More for the sporadic track patron than for the sophisticated regular, Spencer Drayton offers some warnings.
1. Touts, alone or in teams, often try to gain your confidence by flashing forged identifying data (i.e., jockey's agent card) and will usually claim "inside stable information" or knowledge of allegedly "fixed" races.
2. Pickpockets prefer Saturdays and holidays, when the crowds are largest. They operate mostly on the apron of the grandstand during the running of a race, when the crowd's attention is diverted.
3. Some pickpockets watch for carelessly carried pari-mutuel tickets. Your tickets should be with your money—and your hands on both.
4. Don't bet the results of a photo finish with a stranger. The stranger could have a confederate on the finish line who signals the real winner before the number is posted.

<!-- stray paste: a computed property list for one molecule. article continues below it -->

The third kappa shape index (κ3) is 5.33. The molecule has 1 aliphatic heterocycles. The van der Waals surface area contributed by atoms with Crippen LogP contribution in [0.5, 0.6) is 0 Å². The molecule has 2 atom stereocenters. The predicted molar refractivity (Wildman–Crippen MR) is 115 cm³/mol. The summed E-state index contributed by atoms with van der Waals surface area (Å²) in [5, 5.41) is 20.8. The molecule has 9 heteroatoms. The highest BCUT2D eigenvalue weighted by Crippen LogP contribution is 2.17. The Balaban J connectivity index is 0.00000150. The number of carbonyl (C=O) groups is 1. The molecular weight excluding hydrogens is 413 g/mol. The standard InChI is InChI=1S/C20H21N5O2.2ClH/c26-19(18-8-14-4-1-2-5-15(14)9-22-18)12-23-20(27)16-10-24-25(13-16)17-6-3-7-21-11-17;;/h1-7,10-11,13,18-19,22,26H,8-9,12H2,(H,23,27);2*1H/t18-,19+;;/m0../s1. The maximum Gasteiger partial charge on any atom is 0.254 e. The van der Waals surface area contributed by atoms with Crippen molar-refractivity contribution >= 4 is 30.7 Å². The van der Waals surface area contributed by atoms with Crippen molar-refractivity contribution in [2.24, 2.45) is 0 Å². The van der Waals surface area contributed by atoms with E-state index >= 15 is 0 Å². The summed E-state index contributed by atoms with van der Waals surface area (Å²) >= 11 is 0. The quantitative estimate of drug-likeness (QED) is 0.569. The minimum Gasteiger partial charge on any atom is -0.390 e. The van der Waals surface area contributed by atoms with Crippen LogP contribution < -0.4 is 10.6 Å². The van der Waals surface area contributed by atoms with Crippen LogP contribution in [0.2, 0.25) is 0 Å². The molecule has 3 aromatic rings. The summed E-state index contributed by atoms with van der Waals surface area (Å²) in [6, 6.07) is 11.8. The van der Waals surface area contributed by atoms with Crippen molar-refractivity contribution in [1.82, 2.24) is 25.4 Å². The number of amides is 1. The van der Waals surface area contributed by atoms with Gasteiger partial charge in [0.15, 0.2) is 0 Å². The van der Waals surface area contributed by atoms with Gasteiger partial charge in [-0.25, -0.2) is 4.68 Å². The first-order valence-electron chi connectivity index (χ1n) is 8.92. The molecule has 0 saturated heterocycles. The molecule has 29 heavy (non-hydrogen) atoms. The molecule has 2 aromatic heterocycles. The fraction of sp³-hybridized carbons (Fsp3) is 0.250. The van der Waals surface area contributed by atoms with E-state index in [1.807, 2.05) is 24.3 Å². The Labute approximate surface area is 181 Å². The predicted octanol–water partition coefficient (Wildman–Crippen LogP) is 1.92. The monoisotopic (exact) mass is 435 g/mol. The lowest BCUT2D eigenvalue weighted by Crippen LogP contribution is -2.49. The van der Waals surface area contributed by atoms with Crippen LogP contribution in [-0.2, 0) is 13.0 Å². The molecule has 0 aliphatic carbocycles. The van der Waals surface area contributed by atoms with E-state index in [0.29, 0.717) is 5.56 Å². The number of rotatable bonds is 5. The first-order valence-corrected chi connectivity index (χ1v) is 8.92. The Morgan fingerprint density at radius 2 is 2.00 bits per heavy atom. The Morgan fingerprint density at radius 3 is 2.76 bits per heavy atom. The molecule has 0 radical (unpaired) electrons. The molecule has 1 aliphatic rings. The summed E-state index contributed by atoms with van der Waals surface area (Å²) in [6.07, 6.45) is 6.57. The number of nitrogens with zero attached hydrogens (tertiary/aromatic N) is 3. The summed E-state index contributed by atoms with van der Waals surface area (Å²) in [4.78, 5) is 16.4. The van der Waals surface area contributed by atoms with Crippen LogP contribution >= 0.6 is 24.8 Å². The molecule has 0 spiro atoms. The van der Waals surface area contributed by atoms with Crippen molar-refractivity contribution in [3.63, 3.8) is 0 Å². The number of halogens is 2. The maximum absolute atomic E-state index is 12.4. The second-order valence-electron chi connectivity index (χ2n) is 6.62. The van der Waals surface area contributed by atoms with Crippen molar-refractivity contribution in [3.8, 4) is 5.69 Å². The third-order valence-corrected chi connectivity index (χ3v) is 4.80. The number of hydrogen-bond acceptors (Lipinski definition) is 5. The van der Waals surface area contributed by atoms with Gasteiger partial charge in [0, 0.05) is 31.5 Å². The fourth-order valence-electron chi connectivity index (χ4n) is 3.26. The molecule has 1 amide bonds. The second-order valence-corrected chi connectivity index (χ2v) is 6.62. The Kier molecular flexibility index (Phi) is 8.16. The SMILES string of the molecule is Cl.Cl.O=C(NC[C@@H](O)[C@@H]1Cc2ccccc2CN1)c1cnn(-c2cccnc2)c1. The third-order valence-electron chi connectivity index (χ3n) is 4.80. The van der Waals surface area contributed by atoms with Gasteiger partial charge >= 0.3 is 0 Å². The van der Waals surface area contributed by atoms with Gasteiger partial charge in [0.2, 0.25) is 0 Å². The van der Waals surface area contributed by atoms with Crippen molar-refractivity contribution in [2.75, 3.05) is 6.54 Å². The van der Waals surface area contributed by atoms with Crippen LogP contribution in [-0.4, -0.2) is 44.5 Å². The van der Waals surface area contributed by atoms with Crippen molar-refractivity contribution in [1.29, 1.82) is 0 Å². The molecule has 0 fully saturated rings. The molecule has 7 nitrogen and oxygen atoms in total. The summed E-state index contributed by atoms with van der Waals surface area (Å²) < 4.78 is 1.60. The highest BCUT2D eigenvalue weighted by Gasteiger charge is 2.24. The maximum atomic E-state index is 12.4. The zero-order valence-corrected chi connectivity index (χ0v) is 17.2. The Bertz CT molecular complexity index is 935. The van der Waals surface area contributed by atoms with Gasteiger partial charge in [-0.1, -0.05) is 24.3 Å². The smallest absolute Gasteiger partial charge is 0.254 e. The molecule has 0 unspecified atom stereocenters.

5. Even for a bargain, never buy a mutuel ticket from a stranger. The ticket could be counterfeit. If the horse loses, the victim will never know of the fraud perpetrated on him, but if the horse wins and he attempts to cash the ticket he finds himself in trouble.
6. Never cash winning tickets for a stranger. Counterfeiters use innocent people to cash their forged mutuels.
7. Don't buy watches or jewelry from a stranger claiming he needs cash in order to get home. His jewelry is probably worth about one-tenth what you will pay for it.
8. Attractive lady strangers may volunteer to run bets for you to the windows, then claim to be holding your ticket for good luck. The fact that they have not actually bought a ticket at all becomes apparent only when a selected horse wins—at which time the "lady" leaves to collect and never returns.
9. Watch out for the three-card-monte operator around bus-boarding spots, parking lots and on race trains after the races.